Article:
“The legionaries felt it was a serious betrayal and indicted him. If they had caught him somewhere in Siberia, they would probably have shot him for treason. He stayed with the Red Army until 1921 and only then returned to Prague. Those former legionaries who knew him and met him would cross the street so that they would not need to speak to him. It is likely that if he had met them somewhere in a pub after several beers there would have been a violent confrontation.”
“That was probably the reason why his friends thought it would be better to set him up a bit with the help of his painter friend Jaroslav Panuška. He took him to the pub at the Těšnov Railway Station in Prague and suggested he come with him to Lipnice. They arrived at the nearest station some eight kilometers away at about half past noon. It is not such a long walk but they stopped in all the village pubs on the way so they got there at around midnight. When Jaroslav woke up the next day, he allegedly said: “Great! I am happy! Finally, I live in a pub!”
So Jaroslav Hašek was by no means an ascetic living on bread and water. He drank alcohol albeit mainly beer on a daily basis, ate heartily, and spent much of his working life in pubs and bars all over Prague and other Czech towns. By the time he arrived in Lipnice, he was dangerously obese. He was soon joined by Šura, his second wife, whom he had married in Russia. Since he did not bother to divorce his first Czech wife whom he married before the war, it was only his good luck that he did not face charges of polygamy. Given his well-documented Bohemian lifestyle, I wonder how he found the time and the mental energy to actually sit down and write. Martin Hašek explains.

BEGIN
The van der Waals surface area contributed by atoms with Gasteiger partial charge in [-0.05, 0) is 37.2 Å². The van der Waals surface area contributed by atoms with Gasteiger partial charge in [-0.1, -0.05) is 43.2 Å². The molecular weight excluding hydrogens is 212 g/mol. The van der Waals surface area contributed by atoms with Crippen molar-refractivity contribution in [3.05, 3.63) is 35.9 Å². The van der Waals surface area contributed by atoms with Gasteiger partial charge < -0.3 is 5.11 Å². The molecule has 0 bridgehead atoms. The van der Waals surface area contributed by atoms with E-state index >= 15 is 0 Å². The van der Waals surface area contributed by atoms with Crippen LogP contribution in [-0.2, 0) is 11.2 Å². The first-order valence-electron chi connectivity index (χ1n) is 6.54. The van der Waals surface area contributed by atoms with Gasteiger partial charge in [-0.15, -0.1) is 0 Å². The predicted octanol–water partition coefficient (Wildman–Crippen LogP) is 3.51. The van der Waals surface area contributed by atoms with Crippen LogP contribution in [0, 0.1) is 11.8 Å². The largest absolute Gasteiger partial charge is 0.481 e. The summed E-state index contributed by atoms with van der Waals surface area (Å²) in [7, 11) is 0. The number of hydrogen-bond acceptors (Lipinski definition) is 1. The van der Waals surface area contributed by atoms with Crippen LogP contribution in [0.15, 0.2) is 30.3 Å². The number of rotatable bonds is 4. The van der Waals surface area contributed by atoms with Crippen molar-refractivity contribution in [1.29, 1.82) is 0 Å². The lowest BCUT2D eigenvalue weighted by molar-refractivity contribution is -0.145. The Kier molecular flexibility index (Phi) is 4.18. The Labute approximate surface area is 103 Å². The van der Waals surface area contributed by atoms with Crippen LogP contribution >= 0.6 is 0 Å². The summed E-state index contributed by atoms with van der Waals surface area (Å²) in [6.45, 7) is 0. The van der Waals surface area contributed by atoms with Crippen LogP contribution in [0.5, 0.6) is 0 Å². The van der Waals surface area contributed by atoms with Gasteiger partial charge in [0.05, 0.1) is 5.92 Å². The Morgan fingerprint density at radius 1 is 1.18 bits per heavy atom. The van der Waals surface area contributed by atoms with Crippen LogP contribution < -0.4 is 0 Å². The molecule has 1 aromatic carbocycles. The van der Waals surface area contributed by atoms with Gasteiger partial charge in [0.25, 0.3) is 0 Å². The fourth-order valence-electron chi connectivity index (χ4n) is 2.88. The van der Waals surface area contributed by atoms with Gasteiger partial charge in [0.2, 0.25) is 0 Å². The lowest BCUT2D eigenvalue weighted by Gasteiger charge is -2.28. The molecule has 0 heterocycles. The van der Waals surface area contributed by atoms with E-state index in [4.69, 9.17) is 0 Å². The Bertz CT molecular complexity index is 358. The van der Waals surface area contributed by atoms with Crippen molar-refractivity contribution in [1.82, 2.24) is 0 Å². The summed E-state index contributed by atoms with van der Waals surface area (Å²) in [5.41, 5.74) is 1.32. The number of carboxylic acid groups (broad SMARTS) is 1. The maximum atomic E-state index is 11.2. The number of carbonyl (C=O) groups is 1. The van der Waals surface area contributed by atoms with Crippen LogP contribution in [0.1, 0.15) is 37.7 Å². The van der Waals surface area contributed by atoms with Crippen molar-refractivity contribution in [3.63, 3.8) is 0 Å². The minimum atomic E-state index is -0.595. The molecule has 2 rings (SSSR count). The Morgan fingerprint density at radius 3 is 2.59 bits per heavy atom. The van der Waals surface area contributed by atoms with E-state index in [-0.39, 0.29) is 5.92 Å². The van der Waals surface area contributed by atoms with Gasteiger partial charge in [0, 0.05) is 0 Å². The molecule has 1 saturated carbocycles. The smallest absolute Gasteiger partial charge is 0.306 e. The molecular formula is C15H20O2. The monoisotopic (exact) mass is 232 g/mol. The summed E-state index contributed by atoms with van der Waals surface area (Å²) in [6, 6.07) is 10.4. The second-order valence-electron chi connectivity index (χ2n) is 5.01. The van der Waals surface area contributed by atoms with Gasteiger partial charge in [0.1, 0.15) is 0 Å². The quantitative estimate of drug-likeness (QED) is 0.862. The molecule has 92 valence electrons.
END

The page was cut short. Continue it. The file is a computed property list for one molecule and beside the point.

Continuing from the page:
“Naturally, he needed money and so he did what he could do best: writing. He hired the son of the local gendarme Kliment Štěpánek, who was quite educated and knew how to write in shorthand. So Švejk was dictated. Kliment accompanied him to the pub where my great-grandfather liked to host various tramps or stonemasons with beer and small talk. At a certain moment, Jaroslav Hašek would say: “Stop!”, and he would dictate, say, two pages of Švejk, young Štěpánek wrote it down, and then they would continue drinking. At other times, he would dictate a short story. “
Although Jaroslav Hašek spent the last two years of his life practically living in a pub, he was able to write the first two volumes of the Good Soldier Švejk and simultaneously produce short stories for various Prague magazines. Martin Hašek says he was able to earn enough money to buy a small house in Lipnice not far from his favorite pub:
“This is where he spent the last days of his life. As you can see, it has been turned into a small museum now. This is his room with his last bed, and the high boots that he brought back from Russia together with a samovar. That was used mainly by his Russian wife. Over there you can see the large pitcher that he used to send to the pub for beer, allegedly up to three times a day.”
“We measured it and it can hold 15 to 20 large glasses of beer, depending on whether the person sent for the beer was strong enough to carry it full or half full. So, we believe, if he was thirsty, he could have easily drunk some thirty beers a day. “
It’s probably little wonder then that The Adventures of the Good Soldier Švejk During the World War remained unfinished. Jaroslav Hašek intended to write four volumes but only finished two. Readers do not seem to mind. To date the book has been translated into 58 languages.
Kafka, Čapek, Kundera and Havel, these are all world renowned names, but what about all the others? How well are Czech authors actually known abroad?